With more companies placing a greater focus on packaging sustainability, sugar cane is making it easier to go green.
The telecommunications provider is now using Klöckner Pentaplast's TerraPET films for all of its branded wireless accessories.
Klöckner Pentaplast's TerraPET films are made in part from sugarcane, which can allow customers to replace fossil fuel based material with up to 30% plant based material.
"As a company we are committed to minimizing our own environmental impact, and we see the introduction of this plant-based plastic as an important step in the right direction," stated Jeff Bradley, senior vice president for devices, AT&T in a press release. "We are actively working with our accessory suppliers to incorporate both less packaging and more sustainable plastic and paper."
The TerraPET film is sourced from ethanol harvested from sugarcane. Since sugarcane is a semi-perennial crop, the same plant can harvest and re-grown for up to seven years.
Nancy Ryan, corporate communications group director for Klöckner Pentaplast, told PlasticsToday TerraPET films have the same performance properties as standard APET films.
"KP's TerraPET film offers the same clarity and performance as APET," she said. "They process on existing equipment in the same thermoforming range and with the same cuttability as standard APET."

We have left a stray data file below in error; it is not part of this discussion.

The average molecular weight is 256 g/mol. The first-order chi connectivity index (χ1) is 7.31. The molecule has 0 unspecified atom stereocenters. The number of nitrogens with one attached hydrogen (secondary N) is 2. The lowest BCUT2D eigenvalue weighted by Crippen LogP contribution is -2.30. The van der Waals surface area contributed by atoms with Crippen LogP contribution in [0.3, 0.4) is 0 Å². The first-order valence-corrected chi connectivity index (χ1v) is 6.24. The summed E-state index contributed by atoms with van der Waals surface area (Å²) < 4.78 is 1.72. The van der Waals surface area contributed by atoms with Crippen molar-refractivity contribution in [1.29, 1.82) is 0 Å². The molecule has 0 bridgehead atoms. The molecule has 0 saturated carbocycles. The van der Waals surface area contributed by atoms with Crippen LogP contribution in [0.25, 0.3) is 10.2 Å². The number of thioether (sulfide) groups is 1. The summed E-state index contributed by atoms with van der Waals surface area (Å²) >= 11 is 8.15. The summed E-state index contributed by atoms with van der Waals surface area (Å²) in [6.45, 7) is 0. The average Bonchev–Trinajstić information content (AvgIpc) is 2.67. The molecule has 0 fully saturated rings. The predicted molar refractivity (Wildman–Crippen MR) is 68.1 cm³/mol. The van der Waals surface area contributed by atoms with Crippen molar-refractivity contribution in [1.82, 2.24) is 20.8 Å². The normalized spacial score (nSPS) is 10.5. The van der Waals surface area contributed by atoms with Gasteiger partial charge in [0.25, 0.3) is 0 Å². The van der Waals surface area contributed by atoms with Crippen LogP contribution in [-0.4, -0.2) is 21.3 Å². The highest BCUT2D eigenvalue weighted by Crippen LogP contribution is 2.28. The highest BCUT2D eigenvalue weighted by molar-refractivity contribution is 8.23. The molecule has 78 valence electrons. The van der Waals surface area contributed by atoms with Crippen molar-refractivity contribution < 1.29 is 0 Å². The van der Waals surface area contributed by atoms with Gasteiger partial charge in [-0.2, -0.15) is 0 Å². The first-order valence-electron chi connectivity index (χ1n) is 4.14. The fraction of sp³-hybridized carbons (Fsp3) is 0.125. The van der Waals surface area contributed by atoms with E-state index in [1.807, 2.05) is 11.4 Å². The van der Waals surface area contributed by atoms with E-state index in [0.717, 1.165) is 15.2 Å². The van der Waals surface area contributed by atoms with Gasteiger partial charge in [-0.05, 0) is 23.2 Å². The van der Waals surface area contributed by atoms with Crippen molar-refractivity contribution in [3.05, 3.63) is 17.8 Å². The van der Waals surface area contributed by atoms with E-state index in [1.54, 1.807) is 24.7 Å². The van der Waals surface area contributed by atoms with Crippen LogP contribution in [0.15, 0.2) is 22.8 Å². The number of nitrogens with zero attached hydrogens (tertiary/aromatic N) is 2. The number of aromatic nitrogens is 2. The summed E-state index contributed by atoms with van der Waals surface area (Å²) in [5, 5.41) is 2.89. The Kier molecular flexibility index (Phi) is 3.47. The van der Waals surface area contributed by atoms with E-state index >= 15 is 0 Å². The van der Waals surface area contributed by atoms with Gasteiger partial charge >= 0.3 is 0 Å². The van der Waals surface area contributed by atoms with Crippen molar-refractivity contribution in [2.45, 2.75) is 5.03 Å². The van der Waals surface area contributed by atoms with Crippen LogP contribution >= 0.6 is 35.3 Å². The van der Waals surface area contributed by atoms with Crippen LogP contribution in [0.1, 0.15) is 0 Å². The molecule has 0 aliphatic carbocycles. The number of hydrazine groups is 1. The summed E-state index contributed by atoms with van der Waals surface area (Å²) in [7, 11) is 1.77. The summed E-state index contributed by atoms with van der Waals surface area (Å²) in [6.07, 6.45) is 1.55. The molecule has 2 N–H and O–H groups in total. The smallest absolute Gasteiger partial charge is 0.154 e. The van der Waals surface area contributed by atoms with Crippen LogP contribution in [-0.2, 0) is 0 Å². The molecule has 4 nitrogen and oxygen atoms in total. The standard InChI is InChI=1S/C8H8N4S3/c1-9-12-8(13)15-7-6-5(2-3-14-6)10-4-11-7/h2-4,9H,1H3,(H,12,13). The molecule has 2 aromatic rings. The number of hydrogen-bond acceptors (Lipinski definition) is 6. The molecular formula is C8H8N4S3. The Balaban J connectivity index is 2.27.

With a heat-deflection temperature of over 145°F (63°C), no special handling or logistics are necessary to process TerraPET, she said.
As with standard APET films, packages produced with these films can be marked with SPI resin identification code 1, and waste from thermoforming operations is compatible with existing pre-consumer recycling streams.
The TerraPET films can be used for food and general-purpose thermoformed packages, such as blisters, clamshells, and trays, as well as non-thermoformed applications, including transparent boxes and windows, box lids, and rounds.
AT&T became the first U.S. telecom company to use this type of plastic in its packaging. P&G began using sugarcane-based plastics for some of its products, and Heinz announced it would license The Coca-Cola Company's PlantBottle technology to use for its ketchup packaging.